Interestingly, while Seasonal Affective Disorder (SAD) is typically associated with the colder, darker months of the year, a smaller portion of people experience what’s known as “summer SAD.2

Instead of winter’s depressive episodes, these individuals face increased anxiety, insomnia, restlessness, and agitation during summer.

The heat, longer days, and disrupted routines characteristic of the season can significantly affect mood and stability, possibly leading to a relapse.

Recognizing and effectively managing these emotional triggers are critical aspects of maintaining sobriety, particularly during the challenging summer months.


Factor Description
Increased Social Activities and Gatherings Summertime events often involve alcohol and substances, presenting numerous triggers. Fear of standing out or explaining sobriety can increase stress, leading to relapse.
Vacation Mindset and Altered Routines The “vacation mindset” can disrupt routines that support recovery, such as regular meetings or therapy sessions. Travel can separate individuals from their support systems and familiar environments.
Emotional Triggers Summer often brings back memories of past substance use, serving as powerful triggers. The season can also exacerbate feelings of loneliness or isolation for some people.
Seasonal Affective Disorder (SAD) “Summer SAD” can lead to increased anxiety, insomnia, restlessness, and agitation during the summer months. These conditions can significantly affect mood and stability, possibly leading to a relapse.


Strategies to Prevent Summer Relapses


Awareness and planning are pivotal elements in managing the risk of summertime relapse.

Recognizing high-risk situations allows individuals to avoid them, when possible proactively, or to prepare strategies to cope when avoidance isn’t an option.

This might mean planning alternative non-alcoholic beverages for social gatherings, arranging check-ins with a support person during vacations, or scheduling therapy appointments around a disruptive summer schedule.

It could also involve having a prepared response to decline substances or identifying safe spaces to retreat to when faced with triggers.

Additionally, staying aware of emotional health, and seeking help when feelings of loneliness, anxiety, or memories of past substance use intensify, is crucial.

Proactive planning and awareness aren’t just about preventing relapse – they’re about fostering resilience and empowering individuals to navigate their recovery journey, no matter the season.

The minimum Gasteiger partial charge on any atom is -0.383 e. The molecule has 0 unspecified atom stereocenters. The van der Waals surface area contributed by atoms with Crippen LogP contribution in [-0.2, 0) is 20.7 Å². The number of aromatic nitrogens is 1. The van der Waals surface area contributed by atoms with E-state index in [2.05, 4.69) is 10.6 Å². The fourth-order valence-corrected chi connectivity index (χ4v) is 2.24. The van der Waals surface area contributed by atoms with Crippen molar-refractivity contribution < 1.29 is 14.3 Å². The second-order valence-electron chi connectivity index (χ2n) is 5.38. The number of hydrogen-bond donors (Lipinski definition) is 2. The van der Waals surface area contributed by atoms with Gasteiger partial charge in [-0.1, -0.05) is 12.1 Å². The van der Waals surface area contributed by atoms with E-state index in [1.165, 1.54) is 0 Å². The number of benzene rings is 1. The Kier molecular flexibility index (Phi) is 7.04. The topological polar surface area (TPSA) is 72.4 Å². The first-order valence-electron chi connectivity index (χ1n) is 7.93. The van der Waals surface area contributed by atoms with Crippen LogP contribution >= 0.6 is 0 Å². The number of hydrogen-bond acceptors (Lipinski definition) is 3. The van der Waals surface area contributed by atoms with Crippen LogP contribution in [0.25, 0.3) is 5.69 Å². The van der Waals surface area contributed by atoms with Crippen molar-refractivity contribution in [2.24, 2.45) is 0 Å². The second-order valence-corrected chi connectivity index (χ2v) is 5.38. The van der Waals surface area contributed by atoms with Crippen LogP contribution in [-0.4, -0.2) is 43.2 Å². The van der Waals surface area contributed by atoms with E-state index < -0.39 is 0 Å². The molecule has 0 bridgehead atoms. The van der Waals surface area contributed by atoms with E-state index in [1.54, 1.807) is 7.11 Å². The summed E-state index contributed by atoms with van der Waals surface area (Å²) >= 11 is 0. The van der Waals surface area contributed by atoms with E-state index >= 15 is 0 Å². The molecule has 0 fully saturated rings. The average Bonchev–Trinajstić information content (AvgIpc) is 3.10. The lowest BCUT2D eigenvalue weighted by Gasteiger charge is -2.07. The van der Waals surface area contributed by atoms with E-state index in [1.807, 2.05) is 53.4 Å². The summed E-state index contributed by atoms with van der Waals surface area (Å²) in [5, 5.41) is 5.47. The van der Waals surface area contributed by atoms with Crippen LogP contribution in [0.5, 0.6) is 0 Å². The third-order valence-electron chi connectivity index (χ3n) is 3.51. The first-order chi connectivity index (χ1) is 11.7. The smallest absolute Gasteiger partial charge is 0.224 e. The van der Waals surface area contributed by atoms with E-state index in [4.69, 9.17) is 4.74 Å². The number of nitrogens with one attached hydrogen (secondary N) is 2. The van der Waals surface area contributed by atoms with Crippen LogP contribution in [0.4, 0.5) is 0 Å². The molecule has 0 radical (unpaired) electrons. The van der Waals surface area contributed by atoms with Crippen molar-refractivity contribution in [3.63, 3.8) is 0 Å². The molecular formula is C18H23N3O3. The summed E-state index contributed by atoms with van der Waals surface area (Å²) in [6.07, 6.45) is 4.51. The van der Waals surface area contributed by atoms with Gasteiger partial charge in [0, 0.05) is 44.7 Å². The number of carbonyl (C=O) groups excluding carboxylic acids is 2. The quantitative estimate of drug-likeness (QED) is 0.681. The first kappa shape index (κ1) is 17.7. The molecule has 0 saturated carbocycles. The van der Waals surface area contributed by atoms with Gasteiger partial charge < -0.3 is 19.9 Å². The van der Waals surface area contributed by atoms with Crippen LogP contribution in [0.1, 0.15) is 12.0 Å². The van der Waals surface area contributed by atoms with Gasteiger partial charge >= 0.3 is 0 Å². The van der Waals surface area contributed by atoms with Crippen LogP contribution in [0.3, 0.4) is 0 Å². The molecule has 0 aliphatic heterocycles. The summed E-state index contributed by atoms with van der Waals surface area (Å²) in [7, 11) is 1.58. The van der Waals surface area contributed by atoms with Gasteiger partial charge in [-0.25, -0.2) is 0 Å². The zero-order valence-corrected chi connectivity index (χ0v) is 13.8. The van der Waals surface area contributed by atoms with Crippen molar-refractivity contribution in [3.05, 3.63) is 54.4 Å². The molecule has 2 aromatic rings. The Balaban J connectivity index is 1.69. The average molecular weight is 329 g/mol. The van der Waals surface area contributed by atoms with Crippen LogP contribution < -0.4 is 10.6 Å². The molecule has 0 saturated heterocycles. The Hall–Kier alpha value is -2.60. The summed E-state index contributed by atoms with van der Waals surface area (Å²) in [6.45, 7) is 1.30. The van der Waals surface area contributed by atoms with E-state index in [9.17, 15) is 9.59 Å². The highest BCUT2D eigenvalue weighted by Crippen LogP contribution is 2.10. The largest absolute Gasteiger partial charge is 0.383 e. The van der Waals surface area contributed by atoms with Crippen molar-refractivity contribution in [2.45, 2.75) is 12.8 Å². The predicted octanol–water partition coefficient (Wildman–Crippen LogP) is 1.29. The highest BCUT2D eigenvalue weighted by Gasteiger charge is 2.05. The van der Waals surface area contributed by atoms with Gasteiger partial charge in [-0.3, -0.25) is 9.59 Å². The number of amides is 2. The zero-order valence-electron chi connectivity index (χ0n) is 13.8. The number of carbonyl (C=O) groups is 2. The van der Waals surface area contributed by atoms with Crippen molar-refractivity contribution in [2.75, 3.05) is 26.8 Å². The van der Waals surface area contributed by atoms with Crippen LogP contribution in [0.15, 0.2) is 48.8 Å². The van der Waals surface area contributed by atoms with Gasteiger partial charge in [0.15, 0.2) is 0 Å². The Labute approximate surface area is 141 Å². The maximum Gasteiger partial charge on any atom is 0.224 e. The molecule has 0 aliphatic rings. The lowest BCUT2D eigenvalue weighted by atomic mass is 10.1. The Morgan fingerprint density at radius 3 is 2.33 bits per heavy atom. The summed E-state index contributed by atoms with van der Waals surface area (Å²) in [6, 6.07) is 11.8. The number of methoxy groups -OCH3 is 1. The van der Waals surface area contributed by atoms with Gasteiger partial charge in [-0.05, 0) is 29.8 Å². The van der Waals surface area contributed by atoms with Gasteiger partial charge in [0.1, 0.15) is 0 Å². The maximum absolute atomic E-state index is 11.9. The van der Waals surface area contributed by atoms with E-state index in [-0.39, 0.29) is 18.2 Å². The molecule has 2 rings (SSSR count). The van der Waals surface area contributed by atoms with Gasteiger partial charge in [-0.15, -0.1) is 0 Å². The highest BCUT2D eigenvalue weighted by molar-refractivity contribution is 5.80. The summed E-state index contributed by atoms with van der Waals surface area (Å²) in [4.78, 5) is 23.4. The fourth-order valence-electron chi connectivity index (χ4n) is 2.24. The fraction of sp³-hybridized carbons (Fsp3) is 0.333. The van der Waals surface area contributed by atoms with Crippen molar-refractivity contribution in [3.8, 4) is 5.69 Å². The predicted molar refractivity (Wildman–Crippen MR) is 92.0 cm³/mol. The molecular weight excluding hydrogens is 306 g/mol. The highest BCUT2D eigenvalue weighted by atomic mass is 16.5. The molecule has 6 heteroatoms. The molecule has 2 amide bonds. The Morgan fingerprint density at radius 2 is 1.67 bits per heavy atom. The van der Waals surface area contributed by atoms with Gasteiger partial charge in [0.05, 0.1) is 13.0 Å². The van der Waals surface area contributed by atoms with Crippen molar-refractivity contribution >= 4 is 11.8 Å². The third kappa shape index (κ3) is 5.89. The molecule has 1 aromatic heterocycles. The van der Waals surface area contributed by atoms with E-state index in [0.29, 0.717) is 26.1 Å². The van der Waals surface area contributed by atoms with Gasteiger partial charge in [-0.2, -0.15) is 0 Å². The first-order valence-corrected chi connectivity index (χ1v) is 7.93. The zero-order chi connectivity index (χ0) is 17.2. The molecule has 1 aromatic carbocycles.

A strong support system is invaluable in preventing relapses, particularly during challenging periods such as the summer months.

Friends and family can offer emotional support, provide a listening ear, and engage in substance-free activities, helping to reduce feelings of isolation or boredom.

They can also act as a vital reality check, helping individuals recognize when they might be approaching high-risk situations or when emotional triggers are escalating.

In addition to personal connections, support groups, whether online or in-person, offer a community of individuals who truly understand the struggle of addiction and recovery.

These groups can provide a safe space to share experiences, learn coping strategies, and gain reassurance and encouragement.

Professional help, including therapists or counselors specializing in addiction, can offer crucial guidance and resources.

By cultivating a strong, understanding support network, individuals in recovery can bolster their resilience against relapse, not just in summer, but throughout their recovery journey3.



Maintaining a routine is a powerful tool in the recovery journey, providing stability, predictability, and a sense of control.

Regular therapy sessions, support group meetings, exercise, meditation, or other self-care practices can anchor individuals, offering a sense of normalcy and consistency amid the flux of summer disruptions.

While it’s natural to enjoy the flexibility that summer offers, it’s vital to balance this with the structure supporting recovery.

This doesn’t mean sticking rigidly to a routine at the expense of enjoying the season.

Instead, it’s about integrating recovery practices into the summer schedule—perhaps by moving a meeting to an earlier time to accommodate a family outing or bringing mindfulness practices to a beach vacation.

By maintaining recovery routines in the face of summer changes, individuals can navigate the season’s challenges without compromising their journey toward lasting sobriety.



In the face of potential summer relapse, prioritizing self-care and mental well-being becomes more important than ever.

Self-care goes beyond merely engaging in enjoyable activities; it encompasses practices that nourish both the body and the mind.

This could mean ensuring a healthy diet, maintaining a regular sleep schedule, engaging in physical activity, or taking time for relaxation and leisure.

Equally important is caring for one’s mental well-being.

This can involve meditation, journaling, therapy, or setting aside quiet moments for introspection.

Additionally, setting boundaries—avoiding certain gatherings, declining substance offers, or simply allowing oneself to take a break—is a crucial aspect of self-care.

Prioritizing self-care supports resilience and equips individuals with the emotional and physical strength needed to navigate potential triggers and high-risk situations, bolstering their ability to maintain sobriety throughout the summer and beyond.



Coping Mechanism Description